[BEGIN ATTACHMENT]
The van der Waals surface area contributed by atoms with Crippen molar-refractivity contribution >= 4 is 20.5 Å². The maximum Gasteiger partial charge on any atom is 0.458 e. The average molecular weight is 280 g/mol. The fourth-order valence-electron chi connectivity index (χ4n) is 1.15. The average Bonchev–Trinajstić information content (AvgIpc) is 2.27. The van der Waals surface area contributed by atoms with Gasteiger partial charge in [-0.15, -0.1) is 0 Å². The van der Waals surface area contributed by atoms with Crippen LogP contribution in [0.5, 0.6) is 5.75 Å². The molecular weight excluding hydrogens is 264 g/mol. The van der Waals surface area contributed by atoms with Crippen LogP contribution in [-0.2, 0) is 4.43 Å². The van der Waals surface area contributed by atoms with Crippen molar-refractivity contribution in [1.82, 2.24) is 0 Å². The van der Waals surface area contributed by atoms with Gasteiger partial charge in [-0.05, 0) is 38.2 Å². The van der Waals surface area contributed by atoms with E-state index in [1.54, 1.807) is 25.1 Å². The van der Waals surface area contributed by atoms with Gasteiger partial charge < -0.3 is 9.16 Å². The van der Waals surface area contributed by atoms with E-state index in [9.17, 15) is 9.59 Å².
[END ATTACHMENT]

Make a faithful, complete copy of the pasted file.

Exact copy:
The van der Waals surface area contributed by atoms with Crippen molar-refractivity contribution >= 4 is 20.5 Å². The maximum Gasteiger partial charge on any atom is 0.458 e. The average molecular weight is 280 g/mol. The fourth-order valence-electron chi connectivity index (χ4n) is 1.15. The average Bonchev–Trinajstić information content (AvgIpc) is 2.27. The van der Waals surface area contributed by atoms with Gasteiger partial charge in [-0.15, -0.1) is 0 Å². The van der Waals surface area contributed by atoms with Crippen LogP contribution in [0.5, 0.6) is 5.75 Å². The molecular weight excluding hydrogens is 264 g/mol. The van der Waals surface area contributed by atoms with Crippen LogP contribution in [-0.2, 0) is 4.43 Å². The van der Waals surface area contributed by atoms with Crippen molar-refractivity contribution in [1.82, 2.24) is 0 Å². The van der Waals surface area contributed by atoms with Gasteiger partial charge in [-0.05, 0) is 38.2 Å². The van der Waals surface area contributed by atoms with E-state index in [1.54, 1.807) is 25.1 Å². The van der Waals surface area contributed by atoms with Gasteiger partial charge < -0.3 is 9.16 Å². The van der Waals surface area contributed by atoms with E-state index in [9.17, 15) is 9.59 Å².